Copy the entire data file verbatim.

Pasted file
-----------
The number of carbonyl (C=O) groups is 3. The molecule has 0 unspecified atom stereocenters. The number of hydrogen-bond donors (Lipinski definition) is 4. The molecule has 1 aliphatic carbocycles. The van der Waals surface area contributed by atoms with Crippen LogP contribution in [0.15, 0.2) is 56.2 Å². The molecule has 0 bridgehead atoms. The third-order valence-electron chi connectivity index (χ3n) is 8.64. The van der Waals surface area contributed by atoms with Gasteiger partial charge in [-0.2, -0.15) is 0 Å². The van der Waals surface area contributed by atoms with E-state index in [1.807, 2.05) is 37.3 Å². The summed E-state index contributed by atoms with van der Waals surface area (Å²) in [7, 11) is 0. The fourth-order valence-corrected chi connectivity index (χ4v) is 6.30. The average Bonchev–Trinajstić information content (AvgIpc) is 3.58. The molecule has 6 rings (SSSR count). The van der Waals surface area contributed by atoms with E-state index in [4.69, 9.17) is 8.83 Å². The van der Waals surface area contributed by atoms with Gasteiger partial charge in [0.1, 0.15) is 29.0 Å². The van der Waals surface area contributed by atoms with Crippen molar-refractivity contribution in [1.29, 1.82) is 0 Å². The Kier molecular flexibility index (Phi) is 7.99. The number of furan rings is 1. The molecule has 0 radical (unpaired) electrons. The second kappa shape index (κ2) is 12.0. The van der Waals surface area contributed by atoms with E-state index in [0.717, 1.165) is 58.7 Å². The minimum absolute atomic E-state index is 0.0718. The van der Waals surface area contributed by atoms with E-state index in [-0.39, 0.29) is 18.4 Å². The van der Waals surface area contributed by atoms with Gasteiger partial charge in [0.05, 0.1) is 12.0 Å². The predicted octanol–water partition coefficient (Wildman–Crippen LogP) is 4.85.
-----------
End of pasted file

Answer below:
The number of carbonyl (C=O) groups is 3. The molecule has 0 unspecified atom stereocenters. The number of hydrogen-bond donors (Lipinski definition) is 4. The molecule has 1 aliphatic carbocycles. The van der Waals surface area contributed by atoms with Crippen LogP contribution in [0.15, 0.2) is 56.2 Å². The molecule has 0 bridgehead atoms. The third-order valence-electron chi connectivity index (χ3n) is 8.64. The van der Waals surface area contributed by atoms with Gasteiger partial charge in [-0.2, -0.15) is 0 Å². The van der Waals surface area contributed by atoms with E-state index in [1.807, 2.05) is 37.3 Å². The summed E-state index contributed by atoms with van der Waals surface area (Å²) in [7, 11) is 0. The fourth-order valence-corrected chi connectivity index (χ4v) is 6.30. The average Bonchev–Trinajstić information content (AvgIpc) is 3.58. The molecule has 6 rings (SSSR count). The van der Waals surface area contributed by atoms with E-state index in [4.69, 9.17) is 8.83 Å². The van der Waals surface area contributed by atoms with Gasteiger partial charge in [0.1, 0.15) is 29.0 Å². The van der Waals surface area contributed by atoms with Crippen molar-refractivity contribution in [1.29, 1.82) is 0 Å². The Kier molecular flexibility index (Phi) is 7.99. The number of furan rings is 1. The molecule has 0 radical (unpaired) electrons. The second kappa shape index (κ2) is 12.0. The van der Waals surface area contributed by atoms with E-state index in [0.717, 1.165) is 58.7 Å². The minimum absolute atomic E-state index is 0.0718. The van der Waals surface area contributed by atoms with E-state index in [-0.39, 0.29) is 18.4 Å². The van der Waals surface area contributed by atoms with Gasteiger partial charge in [0.05, 0.1) is 12.0 Å². The predicted octanol–water partition coefficient (Wildman–Crippen LogP) is 4.85.